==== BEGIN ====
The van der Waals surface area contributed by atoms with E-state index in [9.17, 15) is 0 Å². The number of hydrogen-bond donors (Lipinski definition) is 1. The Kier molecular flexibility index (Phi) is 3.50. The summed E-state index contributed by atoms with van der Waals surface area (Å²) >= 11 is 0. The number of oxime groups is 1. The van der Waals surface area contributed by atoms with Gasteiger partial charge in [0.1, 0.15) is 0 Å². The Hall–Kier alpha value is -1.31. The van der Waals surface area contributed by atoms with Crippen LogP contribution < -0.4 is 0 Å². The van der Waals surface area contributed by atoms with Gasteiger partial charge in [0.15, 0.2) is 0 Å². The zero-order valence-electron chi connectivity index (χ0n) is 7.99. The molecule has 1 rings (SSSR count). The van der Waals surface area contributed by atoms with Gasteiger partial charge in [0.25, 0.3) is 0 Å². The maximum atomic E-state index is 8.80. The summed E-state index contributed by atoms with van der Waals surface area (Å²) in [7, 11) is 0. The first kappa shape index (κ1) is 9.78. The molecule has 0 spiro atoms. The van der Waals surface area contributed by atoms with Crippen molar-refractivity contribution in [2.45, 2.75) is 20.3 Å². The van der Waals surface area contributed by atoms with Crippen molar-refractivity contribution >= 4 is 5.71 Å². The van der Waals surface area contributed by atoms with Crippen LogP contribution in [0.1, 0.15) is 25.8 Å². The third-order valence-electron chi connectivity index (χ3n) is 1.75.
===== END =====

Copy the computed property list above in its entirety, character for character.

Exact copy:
The van der Waals surface area contributed by atoms with E-state index in [9.17, 15) is 0 Å². The number of hydrogen-bond donors (Lipinski definition) is 1. The Kier molecular flexibility index (Phi) is 3.50. The summed E-state index contributed by atoms with van der Waals surface area (Å²) >= 11 is 0. The number of oxime groups is 1. The van der Waals surface area contributed by atoms with Gasteiger partial charge in [0.1, 0.15) is 0 Å². The Hall–Kier alpha value is -1.31. The van der Waals surface area contributed by atoms with Crippen LogP contribution < -0.4 is 0 Å². The van der Waals surface area contributed by atoms with Gasteiger partial charge in [0.15, 0.2) is 0 Å². The zero-order valence-electron chi connectivity index (χ0n) is 7.99. The molecule has 1 rings (SSSR count). The van der Waals surface area contributed by atoms with Gasteiger partial charge in [0.25, 0.3) is 0 Å². The maximum atomic E-state index is 8.80. The summed E-state index contributed by atoms with van der Waals surface area (Å²) in [7, 11) is 0. The first kappa shape index (κ1) is 9.78. The molecule has 0 spiro atoms. The van der Waals surface area contributed by atoms with Crippen molar-refractivity contribution in [2.45, 2.75) is 20.3 Å². The van der Waals surface area contributed by atoms with Crippen molar-refractivity contribution >= 4 is 5.71 Å². The van der Waals surface area contributed by atoms with Crippen LogP contribution in [0.1, 0.15) is 25.8 Å². The third-order valence-electron chi connectivity index (χ3n) is 1.75.